Don't stress too much about adding in the perfect dates for your studying because they are only being used as a general guide (step 3).

Tip #3: Take spaced repetition seriously

When I planned my revision, I'd try to add in 3-4 repetitions for a topic over the several weeks of revision time. Spacing your revision out in timed intervals is vital for learning and long-term retention. By letting ourselves forget what we've learnt, we force our brain to work harder to recall the knowledge.

Tip #4: Add a two-week buffer period.

Act like the last two weeks before your exam don't exist and plan your revision that way. "Work expands to fill the time you give it". I decided to actually apply the famous Parkinson's law and actually give myself less time to do all the revision.

Planning your revision in less time than you actually have forces you to become more efficient and creates a sense of urgency. Instilling this buffer period allowed me to work on weaker topics even more and helped make up for full topics I never got to revise. Make it one week if you have less time.

Step 3: Implement the Plan (The Trick)

Tip #5: The trick is that I only used these dates as a very broad guideline.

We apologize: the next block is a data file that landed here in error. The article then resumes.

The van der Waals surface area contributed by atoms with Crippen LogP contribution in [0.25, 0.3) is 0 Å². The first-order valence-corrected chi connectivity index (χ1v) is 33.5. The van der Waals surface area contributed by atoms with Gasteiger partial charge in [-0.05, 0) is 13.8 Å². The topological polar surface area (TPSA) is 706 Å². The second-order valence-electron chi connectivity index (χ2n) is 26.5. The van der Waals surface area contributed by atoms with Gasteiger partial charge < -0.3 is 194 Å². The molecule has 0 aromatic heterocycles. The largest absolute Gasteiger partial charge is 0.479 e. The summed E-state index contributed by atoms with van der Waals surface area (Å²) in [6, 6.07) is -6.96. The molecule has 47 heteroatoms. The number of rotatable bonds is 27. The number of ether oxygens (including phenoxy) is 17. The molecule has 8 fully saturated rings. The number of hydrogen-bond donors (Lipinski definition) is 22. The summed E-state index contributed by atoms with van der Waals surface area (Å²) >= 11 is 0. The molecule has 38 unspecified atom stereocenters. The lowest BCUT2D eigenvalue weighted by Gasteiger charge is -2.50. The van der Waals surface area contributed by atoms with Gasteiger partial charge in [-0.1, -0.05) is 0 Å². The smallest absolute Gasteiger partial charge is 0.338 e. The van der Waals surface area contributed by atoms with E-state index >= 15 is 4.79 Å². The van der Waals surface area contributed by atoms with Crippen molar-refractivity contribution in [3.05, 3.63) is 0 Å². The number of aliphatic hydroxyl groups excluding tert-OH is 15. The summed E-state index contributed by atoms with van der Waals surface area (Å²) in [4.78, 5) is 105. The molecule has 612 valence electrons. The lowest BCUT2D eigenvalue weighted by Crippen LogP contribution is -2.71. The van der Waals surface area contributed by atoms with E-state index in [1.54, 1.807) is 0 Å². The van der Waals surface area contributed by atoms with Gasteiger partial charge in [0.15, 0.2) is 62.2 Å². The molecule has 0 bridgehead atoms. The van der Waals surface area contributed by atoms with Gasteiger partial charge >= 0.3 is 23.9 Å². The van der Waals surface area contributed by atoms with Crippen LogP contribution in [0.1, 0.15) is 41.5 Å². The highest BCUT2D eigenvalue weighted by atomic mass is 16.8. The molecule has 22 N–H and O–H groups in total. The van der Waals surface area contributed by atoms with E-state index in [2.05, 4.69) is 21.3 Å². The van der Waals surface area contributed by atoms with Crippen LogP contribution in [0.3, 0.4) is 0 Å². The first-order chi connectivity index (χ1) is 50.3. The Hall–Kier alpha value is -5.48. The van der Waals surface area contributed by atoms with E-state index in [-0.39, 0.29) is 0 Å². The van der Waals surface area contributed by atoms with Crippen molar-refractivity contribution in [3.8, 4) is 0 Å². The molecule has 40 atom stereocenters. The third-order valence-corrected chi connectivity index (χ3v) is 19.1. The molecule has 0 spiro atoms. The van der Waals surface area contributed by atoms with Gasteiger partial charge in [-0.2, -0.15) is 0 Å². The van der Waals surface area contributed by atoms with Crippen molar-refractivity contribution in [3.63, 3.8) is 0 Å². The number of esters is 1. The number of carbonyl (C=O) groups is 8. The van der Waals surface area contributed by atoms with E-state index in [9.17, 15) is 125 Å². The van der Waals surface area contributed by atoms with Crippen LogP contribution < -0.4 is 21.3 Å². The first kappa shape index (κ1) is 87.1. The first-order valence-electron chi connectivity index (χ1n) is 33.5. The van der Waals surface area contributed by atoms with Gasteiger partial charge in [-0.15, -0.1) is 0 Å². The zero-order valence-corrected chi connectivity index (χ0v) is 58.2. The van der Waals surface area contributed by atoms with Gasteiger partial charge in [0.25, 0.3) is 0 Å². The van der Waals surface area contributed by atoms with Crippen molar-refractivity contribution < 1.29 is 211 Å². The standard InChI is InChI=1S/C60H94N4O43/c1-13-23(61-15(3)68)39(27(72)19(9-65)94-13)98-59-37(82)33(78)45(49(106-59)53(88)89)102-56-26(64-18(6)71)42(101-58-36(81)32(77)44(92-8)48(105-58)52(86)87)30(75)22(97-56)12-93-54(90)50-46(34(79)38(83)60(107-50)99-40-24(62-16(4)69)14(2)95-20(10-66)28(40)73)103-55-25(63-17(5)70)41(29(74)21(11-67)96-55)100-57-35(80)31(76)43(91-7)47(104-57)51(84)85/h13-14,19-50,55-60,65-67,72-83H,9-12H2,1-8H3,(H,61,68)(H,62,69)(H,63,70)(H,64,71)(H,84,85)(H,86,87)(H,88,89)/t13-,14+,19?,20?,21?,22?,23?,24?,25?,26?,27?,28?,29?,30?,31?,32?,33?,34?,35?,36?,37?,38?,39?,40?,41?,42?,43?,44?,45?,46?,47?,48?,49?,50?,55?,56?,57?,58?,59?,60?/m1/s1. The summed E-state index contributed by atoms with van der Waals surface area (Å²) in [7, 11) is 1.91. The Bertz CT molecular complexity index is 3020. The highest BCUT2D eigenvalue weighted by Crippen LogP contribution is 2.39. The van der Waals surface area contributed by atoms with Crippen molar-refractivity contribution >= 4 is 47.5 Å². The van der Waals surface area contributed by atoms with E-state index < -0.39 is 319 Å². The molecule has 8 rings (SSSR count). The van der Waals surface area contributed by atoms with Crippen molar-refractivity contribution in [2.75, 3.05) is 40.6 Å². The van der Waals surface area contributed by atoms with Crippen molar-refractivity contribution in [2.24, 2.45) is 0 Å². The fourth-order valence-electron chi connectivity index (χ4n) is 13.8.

I am not rigid with these planned dates. Usually, I planned to have 4-5 short revision sessions a week. But, for example, if I felt too lazy on Monday then I'd just carry forward my revision to my next session on Wednesday. Conversely, if I felt inspired on the weekend then I'd simply use it do ALL of the revision planned for that week.

By actively telling myself that I don't need to stick to the dates, I genuinely felt no guilt for getting busy and not studying one day. I can simply catch up during my next revision session. Yes, it requires discipline to catch up but which revision schedule doesn't? I know if I roughly follow the dates I will be done with all revision a full two weeks before the exam!

Tip #6: Spaced repetition of topics is realistic and doable.

The amount of time between your revision sessions does not need to be strict. Your results will not be affected if you revisit a topic after 2 days or after 3 weeks. That is the beauty of spaced repetition.

Studying in timed intervals is an extremely effective study technique that I always found challenging. But by following this flexible method, I was able to active recall and study for each topic for a subject 3-4 times! You can simply pile up all the studying of the week on a certain day or spread it out to the next week without feeling an ounce of guilt. I didn't need to perfectly follow the planned schedule to practise spaced repetition.

Conclusion: Optimise for your future lazy and unmotivated self.

By giving yourself a little flexibility in your week, you avoid procrastination and make things as easy as possible for your future lazy and unmotivated self.

But all in all, the best revision schedule for you is the one you find easiest to follow. This revision schedule may not be suitable for you, it's just something I accidentally came upon and it worked.